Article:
PHIL 389
The Structural-Systematic Philosophy Spring 2010
Division II
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Class Details

The history of theoretical inquiry since the seventeenth century is plausibly viewed as a process whereby philosophy, for the Greeks the home of virtually all theoretical inquiry, is increasingly deprived of subject matters by the developments of the natural and social sciences. At an extreme, it can appear–and does appear, to many philosophers–that philosophy is left with no proper subject matter except perhaps those sciences themselves. On a different view, however, this process can appear instead as one that clarifies a proper subject matter for philosophy; that subject matter is the all-encompassing domain from which each natural and social science carves its specific domain. Comprehensive philosophical treatments of this all-encompassing domain may reasonably be termed “theories of everything.” This seminar examines central components of such a theory that is currently under development; this is the structural-systematic philosophy presented in Structure and Being (Lorenz Puntel, translated by collaboration with Alan White) and Toward a Philosophical Theory of Everything (Alan White). Among the topics to be examined, as systematically interconnected, are language, knowledge, truth, mindedness, ethics, aesthetics, world history, God, being as such.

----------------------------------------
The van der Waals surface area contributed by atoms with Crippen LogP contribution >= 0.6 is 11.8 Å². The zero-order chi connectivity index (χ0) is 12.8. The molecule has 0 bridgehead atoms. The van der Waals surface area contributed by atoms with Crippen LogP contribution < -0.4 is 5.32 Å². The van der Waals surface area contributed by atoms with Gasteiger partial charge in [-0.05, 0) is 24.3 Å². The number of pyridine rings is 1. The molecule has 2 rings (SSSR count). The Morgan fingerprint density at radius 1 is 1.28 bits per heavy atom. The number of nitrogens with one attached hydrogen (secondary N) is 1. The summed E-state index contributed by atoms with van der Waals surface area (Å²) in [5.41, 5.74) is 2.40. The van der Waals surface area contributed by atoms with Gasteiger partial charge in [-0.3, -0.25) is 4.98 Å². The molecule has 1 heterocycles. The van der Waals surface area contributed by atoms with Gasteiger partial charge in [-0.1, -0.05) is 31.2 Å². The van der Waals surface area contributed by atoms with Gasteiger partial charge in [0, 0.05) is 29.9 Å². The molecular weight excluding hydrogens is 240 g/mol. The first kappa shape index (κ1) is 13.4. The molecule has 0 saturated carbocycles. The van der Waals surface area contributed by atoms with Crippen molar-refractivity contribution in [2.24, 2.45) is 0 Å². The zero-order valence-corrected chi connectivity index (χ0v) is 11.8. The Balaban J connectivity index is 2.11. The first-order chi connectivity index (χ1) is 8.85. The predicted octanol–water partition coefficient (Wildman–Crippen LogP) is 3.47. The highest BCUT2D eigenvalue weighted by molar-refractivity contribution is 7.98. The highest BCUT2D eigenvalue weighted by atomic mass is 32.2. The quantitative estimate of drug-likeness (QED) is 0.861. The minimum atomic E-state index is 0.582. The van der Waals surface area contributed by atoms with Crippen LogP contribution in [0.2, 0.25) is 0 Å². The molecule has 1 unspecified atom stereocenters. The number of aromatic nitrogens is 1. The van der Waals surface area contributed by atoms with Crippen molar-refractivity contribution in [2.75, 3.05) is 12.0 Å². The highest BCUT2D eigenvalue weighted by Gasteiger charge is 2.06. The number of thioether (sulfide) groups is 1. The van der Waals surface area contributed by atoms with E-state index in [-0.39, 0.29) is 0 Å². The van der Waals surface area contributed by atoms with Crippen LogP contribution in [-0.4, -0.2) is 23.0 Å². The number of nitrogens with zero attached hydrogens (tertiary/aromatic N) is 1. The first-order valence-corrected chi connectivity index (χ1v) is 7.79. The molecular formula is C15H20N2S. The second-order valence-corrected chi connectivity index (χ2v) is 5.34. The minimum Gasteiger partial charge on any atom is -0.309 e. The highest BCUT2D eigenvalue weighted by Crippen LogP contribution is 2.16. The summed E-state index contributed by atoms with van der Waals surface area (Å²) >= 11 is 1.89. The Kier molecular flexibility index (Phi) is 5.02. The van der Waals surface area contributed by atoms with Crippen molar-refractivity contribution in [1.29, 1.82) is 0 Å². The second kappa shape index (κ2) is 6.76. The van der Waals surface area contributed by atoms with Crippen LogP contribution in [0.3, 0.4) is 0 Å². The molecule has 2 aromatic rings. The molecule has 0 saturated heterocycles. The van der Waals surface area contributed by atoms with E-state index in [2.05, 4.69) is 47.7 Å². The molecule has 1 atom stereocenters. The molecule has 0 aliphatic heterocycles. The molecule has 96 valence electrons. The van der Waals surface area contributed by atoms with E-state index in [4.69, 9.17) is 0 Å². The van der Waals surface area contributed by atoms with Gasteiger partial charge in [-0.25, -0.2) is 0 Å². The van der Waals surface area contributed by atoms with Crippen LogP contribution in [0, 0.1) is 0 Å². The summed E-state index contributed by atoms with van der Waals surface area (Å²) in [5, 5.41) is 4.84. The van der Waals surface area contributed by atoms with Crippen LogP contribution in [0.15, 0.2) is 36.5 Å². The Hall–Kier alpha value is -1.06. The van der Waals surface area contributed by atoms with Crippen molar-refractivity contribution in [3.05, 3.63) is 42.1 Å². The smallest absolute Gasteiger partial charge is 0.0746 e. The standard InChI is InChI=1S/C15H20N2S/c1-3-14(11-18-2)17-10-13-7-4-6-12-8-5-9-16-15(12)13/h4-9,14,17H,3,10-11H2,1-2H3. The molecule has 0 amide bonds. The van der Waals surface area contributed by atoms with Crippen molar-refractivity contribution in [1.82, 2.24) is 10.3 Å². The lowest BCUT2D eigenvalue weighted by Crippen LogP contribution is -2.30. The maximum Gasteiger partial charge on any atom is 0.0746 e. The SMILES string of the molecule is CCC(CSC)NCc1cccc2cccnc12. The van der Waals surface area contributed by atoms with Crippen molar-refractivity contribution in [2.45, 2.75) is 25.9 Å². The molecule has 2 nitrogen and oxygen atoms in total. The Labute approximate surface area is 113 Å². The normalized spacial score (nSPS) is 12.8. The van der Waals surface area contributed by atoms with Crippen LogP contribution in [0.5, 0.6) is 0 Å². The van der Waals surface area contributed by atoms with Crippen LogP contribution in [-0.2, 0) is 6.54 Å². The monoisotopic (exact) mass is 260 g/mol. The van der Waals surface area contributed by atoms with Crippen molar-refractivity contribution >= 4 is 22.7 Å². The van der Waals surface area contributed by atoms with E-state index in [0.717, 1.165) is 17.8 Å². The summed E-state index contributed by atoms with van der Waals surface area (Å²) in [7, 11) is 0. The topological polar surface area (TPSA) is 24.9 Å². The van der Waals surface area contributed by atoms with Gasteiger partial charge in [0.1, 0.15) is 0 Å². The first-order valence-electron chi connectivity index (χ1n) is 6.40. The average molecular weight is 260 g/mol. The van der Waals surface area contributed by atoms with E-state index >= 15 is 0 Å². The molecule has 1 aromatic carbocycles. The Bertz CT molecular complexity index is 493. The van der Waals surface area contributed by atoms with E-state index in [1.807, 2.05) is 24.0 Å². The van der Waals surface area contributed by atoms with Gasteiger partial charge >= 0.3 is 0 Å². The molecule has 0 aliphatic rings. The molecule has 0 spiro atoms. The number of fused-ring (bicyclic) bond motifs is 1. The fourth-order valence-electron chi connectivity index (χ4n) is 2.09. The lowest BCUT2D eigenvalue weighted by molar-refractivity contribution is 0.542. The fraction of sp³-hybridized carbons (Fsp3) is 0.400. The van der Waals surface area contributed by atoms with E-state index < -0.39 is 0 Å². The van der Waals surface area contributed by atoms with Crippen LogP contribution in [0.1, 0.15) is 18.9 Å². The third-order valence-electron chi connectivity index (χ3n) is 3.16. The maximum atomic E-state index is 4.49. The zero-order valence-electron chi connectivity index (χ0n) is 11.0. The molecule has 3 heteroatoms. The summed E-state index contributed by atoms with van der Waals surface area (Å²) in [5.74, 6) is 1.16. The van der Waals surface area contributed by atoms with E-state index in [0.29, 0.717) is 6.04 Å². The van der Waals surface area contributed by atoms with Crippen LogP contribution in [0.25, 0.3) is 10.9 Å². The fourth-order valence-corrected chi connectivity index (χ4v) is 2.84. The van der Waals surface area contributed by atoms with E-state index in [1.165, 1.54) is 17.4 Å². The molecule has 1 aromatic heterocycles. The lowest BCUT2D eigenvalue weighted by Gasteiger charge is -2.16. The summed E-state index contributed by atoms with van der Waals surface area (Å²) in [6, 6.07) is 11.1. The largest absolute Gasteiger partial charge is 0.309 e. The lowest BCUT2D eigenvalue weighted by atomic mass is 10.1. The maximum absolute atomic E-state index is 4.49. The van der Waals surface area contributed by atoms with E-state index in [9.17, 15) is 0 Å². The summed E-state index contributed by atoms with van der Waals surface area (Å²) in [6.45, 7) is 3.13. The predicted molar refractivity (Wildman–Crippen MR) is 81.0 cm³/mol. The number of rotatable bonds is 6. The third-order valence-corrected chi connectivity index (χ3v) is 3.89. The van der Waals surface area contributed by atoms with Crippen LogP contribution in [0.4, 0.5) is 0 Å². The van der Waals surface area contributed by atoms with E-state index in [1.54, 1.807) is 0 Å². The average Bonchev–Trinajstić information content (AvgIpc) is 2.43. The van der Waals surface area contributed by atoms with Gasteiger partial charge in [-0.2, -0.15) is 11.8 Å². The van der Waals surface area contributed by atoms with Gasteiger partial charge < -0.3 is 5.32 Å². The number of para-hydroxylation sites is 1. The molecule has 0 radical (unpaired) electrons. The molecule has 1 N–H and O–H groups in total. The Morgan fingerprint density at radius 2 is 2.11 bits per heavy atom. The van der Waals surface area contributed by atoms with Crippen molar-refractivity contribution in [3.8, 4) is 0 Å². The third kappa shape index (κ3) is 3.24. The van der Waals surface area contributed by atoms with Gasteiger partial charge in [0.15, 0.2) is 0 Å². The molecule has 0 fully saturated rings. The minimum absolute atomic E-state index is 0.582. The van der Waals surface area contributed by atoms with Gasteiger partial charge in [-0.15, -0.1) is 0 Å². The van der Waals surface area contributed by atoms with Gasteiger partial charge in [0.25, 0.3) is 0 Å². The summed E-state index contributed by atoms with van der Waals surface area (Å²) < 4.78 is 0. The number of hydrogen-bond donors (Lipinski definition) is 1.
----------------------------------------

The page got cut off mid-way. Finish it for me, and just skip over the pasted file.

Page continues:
The Class: Format: seminar
Limit: 19
Expected: 8-12
Class#: 3032
Grading: yes pass/fail option, yes fifth course option
Requirements/Evaluation: attendance, preparation, participation; regular short writing assignments and/or class presentations; a term paper (10-15 pages)
Prerequisites: Philosophy 102 or permission of instructor
Enrollment Preferences: Philosophy majors
Distributions: Division II

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